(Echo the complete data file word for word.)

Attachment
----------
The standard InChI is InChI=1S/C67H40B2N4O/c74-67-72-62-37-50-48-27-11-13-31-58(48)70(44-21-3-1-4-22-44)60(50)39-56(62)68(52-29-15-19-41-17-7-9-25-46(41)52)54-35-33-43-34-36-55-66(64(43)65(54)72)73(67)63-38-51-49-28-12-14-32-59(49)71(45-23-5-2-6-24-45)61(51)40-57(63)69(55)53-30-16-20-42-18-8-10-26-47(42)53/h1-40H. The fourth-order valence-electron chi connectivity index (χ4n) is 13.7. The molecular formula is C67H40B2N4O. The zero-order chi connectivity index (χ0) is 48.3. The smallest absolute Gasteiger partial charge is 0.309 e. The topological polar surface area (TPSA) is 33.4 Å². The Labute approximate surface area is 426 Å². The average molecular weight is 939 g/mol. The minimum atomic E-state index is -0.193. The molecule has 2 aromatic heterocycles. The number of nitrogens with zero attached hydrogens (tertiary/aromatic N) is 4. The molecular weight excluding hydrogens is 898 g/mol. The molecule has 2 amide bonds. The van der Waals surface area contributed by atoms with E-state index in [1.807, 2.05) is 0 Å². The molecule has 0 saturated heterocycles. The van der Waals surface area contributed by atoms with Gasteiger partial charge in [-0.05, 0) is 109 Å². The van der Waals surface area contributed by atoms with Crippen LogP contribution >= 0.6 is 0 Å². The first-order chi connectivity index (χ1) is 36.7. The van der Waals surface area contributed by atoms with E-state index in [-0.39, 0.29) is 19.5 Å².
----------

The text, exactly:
The standard InChI is InChI=1S/C67H40B2N4O/c74-67-72-62-37-50-48-27-11-13-31-58(48)70(44-21-3-1-4-22-44)60(50)39-56(62)68(52-29-15-19-41-17-7-9-25-46(41)52)54-35-33-43-34-36-55-66(64(43)65(54)72)73(67)63-38-51-49-28-12-14-32-59(49)71(45-23-5-2-6-24-45)61(51)40-57(63)69(55)53-30-16-20-42-18-8-10-26-47(42)53/h1-40H. The fourth-order valence-electron chi connectivity index (χ4n) is 13.7. The molecular formula is C67H40B2N4O. The zero-order chi connectivity index (χ0) is 48.3. The smallest absolute Gasteiger partial charge is 0.309 e. The topological polar surface area (TPSA) is 33.4 Å². The Labute approximate surface area is 426 Å². The average molecular weight is 939 g/mol. The minimum atomic E-state index is -0.193. The molecule has 2 aromatic heterocycles. The number of nitrogens with zero attached hydrogens (tertiary/aromatic N) is 4. The molecular weight excluding hydrogens is 898 g/mol. The molecule has 2 amide bonds. The van der Waals surface area contributed by atoms with E-state index in [1.807, 2.05) is 0 Å². The molecule has 0 saturated heterocycles. The van der Waals surface area contributed by atoms with Gasteiger partial charge in [-0.05, 0) is 109 Å². The van der Waals surface area contributed by atoms with Crippen LogP contribution >= 0.6 is 0 Å². The first-order chi connectivity index (χ1) is 36.7. The van der Waals surface area contributed by atoms with E-state index in [-0.39, 0.29) is 19.5 Å².